This season, to me, seems so crazy right now that I find myself looking desperately for some margin (or balance). Fall is always a very busy time of year, but between football season, our multi-site movement at Cornerstone, a grandson being born trip, a niece to be born sometime this week, seminary classes, and a trip to Africa in two weeks, I’m feel a little frazzled (that a very scientific technical term) at times, just like everyone does.
I look at baby Luke in this photo below and it amazes me. God spent nine months to create the perfect little boy who right now knows nothing of the hustle and bustle of this world, and by the time he is my age, around the year 2050, he will no doubt feel the same pressures and anxieties that come with living in this extremely modern world. Maybe he will some day pull out this photo on his whatever electronic fangled device he has and remember that one day he too had no cares in the world other than to be warm and sleep in the sunlight.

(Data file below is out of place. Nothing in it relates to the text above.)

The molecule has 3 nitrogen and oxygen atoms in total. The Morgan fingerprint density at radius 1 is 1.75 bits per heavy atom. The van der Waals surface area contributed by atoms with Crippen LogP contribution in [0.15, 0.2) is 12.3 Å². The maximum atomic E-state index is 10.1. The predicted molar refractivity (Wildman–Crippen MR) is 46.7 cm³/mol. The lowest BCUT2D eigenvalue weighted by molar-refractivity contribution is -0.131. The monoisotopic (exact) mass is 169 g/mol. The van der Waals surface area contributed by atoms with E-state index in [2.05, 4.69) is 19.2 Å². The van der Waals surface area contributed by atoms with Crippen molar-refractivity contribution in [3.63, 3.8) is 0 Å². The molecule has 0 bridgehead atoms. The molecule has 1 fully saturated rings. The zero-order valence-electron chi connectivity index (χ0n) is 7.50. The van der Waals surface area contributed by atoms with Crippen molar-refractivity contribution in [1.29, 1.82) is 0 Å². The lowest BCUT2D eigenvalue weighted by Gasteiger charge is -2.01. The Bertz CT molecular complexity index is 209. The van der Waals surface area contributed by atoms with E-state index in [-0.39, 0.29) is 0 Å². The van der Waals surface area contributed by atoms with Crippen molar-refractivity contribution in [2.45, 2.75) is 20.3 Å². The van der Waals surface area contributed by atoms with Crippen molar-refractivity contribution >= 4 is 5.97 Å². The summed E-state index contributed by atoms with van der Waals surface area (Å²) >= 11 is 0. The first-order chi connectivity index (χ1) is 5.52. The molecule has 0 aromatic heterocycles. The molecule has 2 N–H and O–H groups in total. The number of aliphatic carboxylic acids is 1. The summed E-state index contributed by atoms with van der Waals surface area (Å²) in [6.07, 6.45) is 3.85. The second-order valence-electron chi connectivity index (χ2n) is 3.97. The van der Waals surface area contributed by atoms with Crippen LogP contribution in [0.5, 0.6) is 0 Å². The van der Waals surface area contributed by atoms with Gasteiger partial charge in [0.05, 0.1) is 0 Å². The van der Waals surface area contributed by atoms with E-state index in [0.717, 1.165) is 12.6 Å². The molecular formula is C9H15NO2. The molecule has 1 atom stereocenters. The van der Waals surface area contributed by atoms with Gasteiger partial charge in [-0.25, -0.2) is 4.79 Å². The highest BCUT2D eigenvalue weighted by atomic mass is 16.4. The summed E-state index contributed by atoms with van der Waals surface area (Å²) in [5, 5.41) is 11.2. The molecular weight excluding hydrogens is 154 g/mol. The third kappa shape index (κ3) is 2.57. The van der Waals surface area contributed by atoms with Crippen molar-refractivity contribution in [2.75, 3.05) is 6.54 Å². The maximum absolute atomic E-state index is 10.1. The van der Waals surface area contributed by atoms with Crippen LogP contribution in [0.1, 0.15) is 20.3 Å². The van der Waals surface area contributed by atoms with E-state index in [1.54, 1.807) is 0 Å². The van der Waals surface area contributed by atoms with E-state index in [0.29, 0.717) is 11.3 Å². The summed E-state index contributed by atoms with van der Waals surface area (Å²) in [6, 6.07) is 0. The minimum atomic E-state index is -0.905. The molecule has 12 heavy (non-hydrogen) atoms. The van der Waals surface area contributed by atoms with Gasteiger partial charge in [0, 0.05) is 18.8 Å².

So we are in the Mile High city for a few days for the birth of our second grandson, Luke, but while we are here we get to take a side trip over to Colorado Springs and visit with a ministry group there. On a side note, there are an amazing number of ginormous ministry groups here in Colorado Springs, like Focus on the Family, Compassion International, Promise Keepers was at one point, and so on… amazing. We are going to get to talk about the kids in our sponsor program from Cornerstone like the girl you saw in my previous post. I’m always excited to get to talk to people when it deals with ministry and photography at the same time. It’s one thing to get to work in an area you are passionate about but it’s really fantastic when you get to combine two passions together, even if it’s just to talk about future possibilities.
So, quick photo of the day above, which is actually from yesterday. We ended up landing in Denver in horrible weather (which is rare out here). It’s also freezing out here, well, it’s not 100*F out here, but all the resort towns are expecting snow this weekend. Until next time…